Let’s Get Therapeutic

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Photo by Tim Goedhart on Unsplash

So, I value authenticity and transparency in a lot of situations. Because of that, I’d like to keep it real with y’all. One, because I don’t want to be ashamed about what I’m about to talk about, and two, because I don’t want you to have to feel ashamed if you ever find yourself in a similar situation. So, well, here it goes.

I’m starting therapy, today.

A lot of people may read that and think “oh no! He must really not be doing well,” and some others might think “good for you, it’s awesome that you’re aware enough to know you need help with some of these issues!” And, well, both would be correct.

The thing is, I’m not doing well. For all intents and purposes, I’m doing okay, but there are a lot of anxious thoughts that get so overwhelming, that I eventually just start sobbing. I can only avoid thinking about them for so long before they come back up (on full blast) and start affecting my life in a way that harms productivity, and simply being able to just exist without feeling a crippling amount of feelings. No matter how logically I try to rationalize against my anxieties, the anxious thoughts always win, even though the logic could be absolutely spot on. But heck, it hasn’t even been a year since I lost my mom, I’m starting a whole new career that has no set step-by-step process for success, and I’m navigating the world of dating in the face of all of this grief. Who could blame me for being this anxious?

At the same time, it’s pretty amazing to finally just admit to myself that this is the step I need to take in order to feel more empowered. I’m such a mouthpiece for mental health, and I’m always preaching the message that you need to take care of yourself before you can make progress in your life, or take care of others, and it feels good to be doing something that I know will do that, for me. I’d always been a little hesitant about it, because I grew up feeling like having emotions made me broken, or that not doing well meant that I should be avoided. The several amount of times I heard people in my family say “leave him/her alone, they’re cranky” contributed to that heavily, and I don’t want to have that fear of loneliness due to what I’m feeling, anymore. I don’t want to feel pitied, and then left alone to figure out how to put myself back together.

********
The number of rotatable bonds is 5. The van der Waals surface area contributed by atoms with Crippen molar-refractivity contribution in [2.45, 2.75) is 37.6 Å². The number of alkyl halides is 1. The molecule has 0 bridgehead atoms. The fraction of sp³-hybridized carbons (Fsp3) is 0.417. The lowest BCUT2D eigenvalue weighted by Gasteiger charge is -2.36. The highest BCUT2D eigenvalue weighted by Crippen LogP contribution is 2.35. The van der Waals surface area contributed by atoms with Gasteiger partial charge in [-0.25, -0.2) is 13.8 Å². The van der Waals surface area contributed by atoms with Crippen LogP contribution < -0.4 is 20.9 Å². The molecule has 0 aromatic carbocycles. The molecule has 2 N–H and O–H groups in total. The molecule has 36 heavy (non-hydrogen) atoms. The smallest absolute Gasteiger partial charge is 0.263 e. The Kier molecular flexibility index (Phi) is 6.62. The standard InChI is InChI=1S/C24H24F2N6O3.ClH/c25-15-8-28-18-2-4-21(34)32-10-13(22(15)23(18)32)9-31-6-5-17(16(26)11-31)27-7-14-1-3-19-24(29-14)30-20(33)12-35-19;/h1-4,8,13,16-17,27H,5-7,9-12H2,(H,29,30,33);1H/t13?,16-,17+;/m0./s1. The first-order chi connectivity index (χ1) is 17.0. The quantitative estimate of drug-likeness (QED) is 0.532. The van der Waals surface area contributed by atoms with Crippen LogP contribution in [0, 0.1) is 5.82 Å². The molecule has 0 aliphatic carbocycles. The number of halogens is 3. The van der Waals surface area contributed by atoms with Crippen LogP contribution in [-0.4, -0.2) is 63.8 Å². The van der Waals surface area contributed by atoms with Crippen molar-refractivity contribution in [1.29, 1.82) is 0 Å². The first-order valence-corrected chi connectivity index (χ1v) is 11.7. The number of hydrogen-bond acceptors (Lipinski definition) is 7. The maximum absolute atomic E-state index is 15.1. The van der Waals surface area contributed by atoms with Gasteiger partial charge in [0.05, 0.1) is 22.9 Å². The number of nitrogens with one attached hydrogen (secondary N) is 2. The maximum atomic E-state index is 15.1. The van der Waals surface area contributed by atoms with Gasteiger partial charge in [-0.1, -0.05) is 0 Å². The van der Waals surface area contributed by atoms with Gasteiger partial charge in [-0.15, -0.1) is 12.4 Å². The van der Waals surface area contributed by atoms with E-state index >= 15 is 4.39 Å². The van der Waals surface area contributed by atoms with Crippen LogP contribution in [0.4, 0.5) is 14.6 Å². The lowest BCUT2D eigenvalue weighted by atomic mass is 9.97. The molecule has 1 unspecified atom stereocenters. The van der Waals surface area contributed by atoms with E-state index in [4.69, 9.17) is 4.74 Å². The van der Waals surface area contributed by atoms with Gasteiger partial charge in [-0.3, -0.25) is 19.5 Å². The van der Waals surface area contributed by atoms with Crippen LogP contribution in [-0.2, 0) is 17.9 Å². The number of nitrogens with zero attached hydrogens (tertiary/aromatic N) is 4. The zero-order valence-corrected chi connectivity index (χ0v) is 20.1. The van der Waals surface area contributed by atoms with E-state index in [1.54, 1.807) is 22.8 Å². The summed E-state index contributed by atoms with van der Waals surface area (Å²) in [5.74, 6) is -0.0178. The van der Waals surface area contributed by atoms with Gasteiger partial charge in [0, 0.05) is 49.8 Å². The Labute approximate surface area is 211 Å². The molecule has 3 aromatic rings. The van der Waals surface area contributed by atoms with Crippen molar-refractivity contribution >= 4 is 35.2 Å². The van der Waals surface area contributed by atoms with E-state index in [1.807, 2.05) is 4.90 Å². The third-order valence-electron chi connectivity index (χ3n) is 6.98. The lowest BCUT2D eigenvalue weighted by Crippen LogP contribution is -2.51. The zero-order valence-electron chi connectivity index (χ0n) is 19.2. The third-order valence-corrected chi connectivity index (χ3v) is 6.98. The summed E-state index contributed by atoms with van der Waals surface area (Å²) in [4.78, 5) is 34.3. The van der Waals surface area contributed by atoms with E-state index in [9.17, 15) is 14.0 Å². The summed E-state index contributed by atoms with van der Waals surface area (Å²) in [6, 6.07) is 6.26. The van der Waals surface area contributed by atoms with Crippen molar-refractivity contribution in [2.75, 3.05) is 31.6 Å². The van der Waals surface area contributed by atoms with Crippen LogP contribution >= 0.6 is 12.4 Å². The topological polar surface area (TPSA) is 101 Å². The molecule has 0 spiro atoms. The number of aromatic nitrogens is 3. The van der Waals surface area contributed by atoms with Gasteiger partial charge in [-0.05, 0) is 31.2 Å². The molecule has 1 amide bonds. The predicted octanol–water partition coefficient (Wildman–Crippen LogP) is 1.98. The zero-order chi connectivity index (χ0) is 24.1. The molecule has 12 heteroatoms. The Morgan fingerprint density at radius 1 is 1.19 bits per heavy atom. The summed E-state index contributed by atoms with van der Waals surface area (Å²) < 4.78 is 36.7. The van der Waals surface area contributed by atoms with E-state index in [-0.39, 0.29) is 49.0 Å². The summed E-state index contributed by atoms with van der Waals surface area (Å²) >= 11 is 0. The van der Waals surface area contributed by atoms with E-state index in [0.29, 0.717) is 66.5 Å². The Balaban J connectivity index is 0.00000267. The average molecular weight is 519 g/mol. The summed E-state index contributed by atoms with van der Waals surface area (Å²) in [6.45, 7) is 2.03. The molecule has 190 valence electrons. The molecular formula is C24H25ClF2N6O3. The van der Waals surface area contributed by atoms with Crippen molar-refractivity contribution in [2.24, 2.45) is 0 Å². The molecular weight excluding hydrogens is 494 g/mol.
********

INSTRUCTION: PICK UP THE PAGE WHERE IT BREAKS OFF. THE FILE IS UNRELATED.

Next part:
It’s okay to not feel okay, and it’s okay to need professional help when it gets to be too much.

It’s like having a scab. It’s there, and you may not feel the pain in that scab all the time, but that doesn’t mean the wound isn’t there. For so long, I thought that maybe I was fine because I had gone a while without having really intense anxious thoughts. But like logic would have it, the anxiety just kept getting worse. This last week has been the worst I ever felt, and I can’t imagine what it would be like if it were to be any more unbearable than it is, right now. I don’t know what this appointment has in store for me, and I realize that all my problems won’t go away with just one session, but it feels amazing knowing I’m starting the healing process.

I’m talking about all of this because I don’t want anyone to feel like they can’t get help. When we physically get hurt, we have no hesitations about going to the doctor. It’s so normal, so routine, and you only bat an eye at it because it’s a little scary to see your body in ways it doesn’t normally look. Mental health, like physical health, should not go untreated. If you feel like something is wrong, there’s no shame in making an appointment for therapy and seeing what they can do for you. You shouldn’t have to get to the point where your own thoughts make it hard for you to feel happy.

Thank you for listening. If it would help you to hear more about this journey, please don’t hesitate to let me know. I’m mostly doing this for myself, but if my experience in therapy can help anyone else, I would be willing to talk more about it in the future.

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